Sunday, 14 April 2013

Writing and ethical use of sources in students’ work


Breakout Session by Solveig M L Kavli from University of Bergen Library, Arts Library

Solveig Kavli introduced and analysed the construction of Search & Write (or Søk & Skriv), an online information literacy tool for students. Kavli discussed the theoretical and pedagogical framework of the tool, focusing on writing, evaluating sources, and ethics. She also discussed the evaluation process that took the tool from its first to its final version.

The strengths of this tool come from the collaboration between librarians and the academic writing unit, creating a coherent tool that blends the teaching of information and writing skills. Search & Write was firmly aligned with the ethical integrity of the university, with Kavli taking a quote from the student handbook:
It is your duty as a student to learn the rules that apply to how you should refer to sources of different kinds in written work. This duty is not limited to learning how to include references; it also includes you following the rules and referring to sources in a proper and honest manner. University of Bergen
Search and Write provides students with the tools to learn not only how to cite sources correctly, but also to learn how to do this in the 'proper and honest manner', while using evaluation tools that allow students to explain why they have relied on certain sources and to take a stance on these sources. As Kavli explained, the tool teaches these skills rather than relying on the old assumption that if students read the academic texts of others, they will learn how to refer to sources in their own work. A key aspect of the tool is that students are taught how to evaluate the work of others with the same criteria that they are then asked to apply to their own writing, encouraging students to develop a critical eye as well as an academic style of writing.

Between the first and final versions of Search & Write (Kavli warns that the English translation of the final version is still a work in process) Kavli highlighted the following improvements:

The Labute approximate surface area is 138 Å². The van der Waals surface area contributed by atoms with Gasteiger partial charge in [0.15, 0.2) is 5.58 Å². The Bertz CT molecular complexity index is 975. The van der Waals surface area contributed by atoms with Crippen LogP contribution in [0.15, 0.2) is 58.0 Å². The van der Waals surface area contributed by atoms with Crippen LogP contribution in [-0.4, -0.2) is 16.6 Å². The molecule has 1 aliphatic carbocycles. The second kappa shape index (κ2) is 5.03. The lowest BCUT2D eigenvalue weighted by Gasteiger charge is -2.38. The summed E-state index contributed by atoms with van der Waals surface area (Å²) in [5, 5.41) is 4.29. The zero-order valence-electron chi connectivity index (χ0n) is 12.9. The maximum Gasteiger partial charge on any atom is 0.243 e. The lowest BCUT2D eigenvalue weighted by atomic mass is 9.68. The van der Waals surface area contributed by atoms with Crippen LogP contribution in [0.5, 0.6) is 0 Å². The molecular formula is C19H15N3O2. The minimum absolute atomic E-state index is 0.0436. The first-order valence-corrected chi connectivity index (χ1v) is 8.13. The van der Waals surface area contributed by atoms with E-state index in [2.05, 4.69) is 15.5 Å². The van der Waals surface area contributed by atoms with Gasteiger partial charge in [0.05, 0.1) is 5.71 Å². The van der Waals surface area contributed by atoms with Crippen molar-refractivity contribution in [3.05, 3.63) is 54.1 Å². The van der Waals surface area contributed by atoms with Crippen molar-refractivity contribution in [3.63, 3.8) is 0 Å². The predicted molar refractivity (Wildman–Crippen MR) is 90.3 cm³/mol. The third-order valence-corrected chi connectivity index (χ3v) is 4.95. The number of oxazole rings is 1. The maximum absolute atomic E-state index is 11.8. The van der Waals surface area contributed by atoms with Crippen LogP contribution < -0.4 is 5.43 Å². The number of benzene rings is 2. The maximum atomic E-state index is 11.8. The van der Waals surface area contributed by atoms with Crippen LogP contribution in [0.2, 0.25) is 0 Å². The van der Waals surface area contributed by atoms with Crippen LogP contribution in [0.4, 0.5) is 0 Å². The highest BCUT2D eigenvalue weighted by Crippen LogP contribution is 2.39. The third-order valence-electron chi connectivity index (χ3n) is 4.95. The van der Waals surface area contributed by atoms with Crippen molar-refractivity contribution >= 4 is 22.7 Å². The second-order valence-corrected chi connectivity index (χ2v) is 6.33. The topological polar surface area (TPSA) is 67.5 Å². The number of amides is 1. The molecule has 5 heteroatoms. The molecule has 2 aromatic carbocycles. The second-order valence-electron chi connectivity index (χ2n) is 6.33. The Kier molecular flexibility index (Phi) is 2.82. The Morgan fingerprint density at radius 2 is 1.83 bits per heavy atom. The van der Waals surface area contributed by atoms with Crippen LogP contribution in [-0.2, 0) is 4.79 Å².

• The final version moved away from separate sections for basic and advanced skills after discovering that students found these divisions confusing. I found this interesting as it is often tempting to create these divisions to avoid information overload for new students while still offering in-depth information for postgraduates.
  • The first version was very process based, divided into the following objectives: 'task initiation', 'obtain an overview', 'find and combine keywords', 'search and write', and 'closure'. However, these were not seen to work in practice, so Search & Write was redesigned to incorporate these objectives but to turn them into a tool rather than a linear process. The new sections were clearly divided into 'searching', 'reading', 'writing', and 'sources and referencing', with a clear diagram on the first page showing how different topics fall under the headings.

The final tool is very clearly structured and has received very positive feedback from users. One student commented: "as a student I just wanted to say that the way Search and Write now appears is close to perfection" - I'm not sure you can get a more positive response than that! I found Kavli's talk to be very informative, especially as someone currently involved in a similar project, and the Search and Write tool is a model for good practice in this area.

Search & Write is a collaboration between the libraries at Bergen University College, Norwegian School of Economics (NHH), University of Bergen and University of Oslo, and Academic Writing at the Department of Philosophy, University of Bergen.It has been funded by the National Library of Norway.

The slides for this presentation can be found here.

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